So You Think You Can Dance Recap-“Top 20 (Again)”

So You Think You Can Dance Recap-“Top 20 (Again)”

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Okay, at this point we all know that no one went home last Thursday.  I won’t waste time calling shenanigans on that…it happened, there’s nothing I can do about it, I personally think that Jordan and Robert were spared the ax for no discernable reason.  But onward!

Apparently, Cat is going to be introducing the dancers as duos now.  This leads to a lot more dipping during the introductions, though Iveta and Nick get points for having her dip him; I’m telling you those two are a good time at a party.

Holy crap, Debbie Reynolds is the guest judge!  They’re upping their game with the guest judges this season…Megan Mullally was excellent, they announced that Gaga is coming (who might not be a great judge, but certainly will be entertaining) and I’m sure Debbie Reynolds is going to be nothing if not amusing.  When I was young, Singing in the Rain was my favorite movie…yes, my parents knew I was gay.  According to my mother, since I was two years old.  Oh, and now Cat’s introducing a clip from it…I may have just achieved homosexual nirvana.  If Tyce isn’t featured tonight, it might be a perfect evening.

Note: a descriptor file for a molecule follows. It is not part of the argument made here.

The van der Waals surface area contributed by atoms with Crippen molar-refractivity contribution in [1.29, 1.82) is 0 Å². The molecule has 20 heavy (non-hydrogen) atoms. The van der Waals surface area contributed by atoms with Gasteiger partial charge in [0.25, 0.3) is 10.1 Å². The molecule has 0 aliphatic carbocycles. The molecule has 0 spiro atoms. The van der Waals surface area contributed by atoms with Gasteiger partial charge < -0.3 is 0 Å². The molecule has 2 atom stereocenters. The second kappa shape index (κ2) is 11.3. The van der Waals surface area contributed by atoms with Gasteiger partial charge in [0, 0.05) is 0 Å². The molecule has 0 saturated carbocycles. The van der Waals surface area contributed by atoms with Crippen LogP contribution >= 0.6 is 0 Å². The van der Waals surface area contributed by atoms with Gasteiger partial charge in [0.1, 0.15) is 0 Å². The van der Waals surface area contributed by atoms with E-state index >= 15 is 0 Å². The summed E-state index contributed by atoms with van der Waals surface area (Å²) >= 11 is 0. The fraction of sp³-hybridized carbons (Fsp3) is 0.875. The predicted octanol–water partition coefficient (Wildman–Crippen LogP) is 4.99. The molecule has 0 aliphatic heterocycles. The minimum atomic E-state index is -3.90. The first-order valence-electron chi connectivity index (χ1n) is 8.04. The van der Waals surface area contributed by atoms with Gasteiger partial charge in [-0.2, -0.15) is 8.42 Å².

Ricky and Ryan get a Mandy Moore jazz routine; Mandy Moore means this should be scored to some amazing 80’s pop tune which will make me happy. Oh, it’s actually Robert Palmer’s “Addicted to Love,” which I know some people love but leaves me somewhat cold.  The dance is supposed to be filled with sexual tension, but it comes off more like a cheer-leading halftime routine.  Neither of these two has any connection to their face…they’re both grinning like jack o’lanterns.  Oh, and Ricky has been put into a halter top that reveals his nipples.  All the judges flip over it and call it very sexy and I’m deeply disturbed by what they perceive as sexual; both dancers came off as 16 years old maximum. Not an auspicious beginning.

Caitlynn and Mitchell are dancing a Stacey Tookey contemporary routine about a relationship coming to an end.  This kind of contemporary routine is to SYTYCD what cop shows are to CBS: ubiquitous and indistinguishable.  Giving credit where credit is due, I actually think these two manage to make this seem as fresh as possible; they have some excellent chemistry, and unlike many dancers on this show they both appear to be good actors.  The duet manages to be dramatic without being melodramatic, so kudos to them.  Also, an extra kudos to Caitlynn for apparently getting socked in the face and not missing a beat…I just re-watched the dance and still wasn’t able to spot when it happened.  Also, with her second critique, Debbie has clearly decided to play the crazy old broad for the night; she may not be insightful, but I don’t care.  She can be forgiven everything, she’s Debbie Reynolds.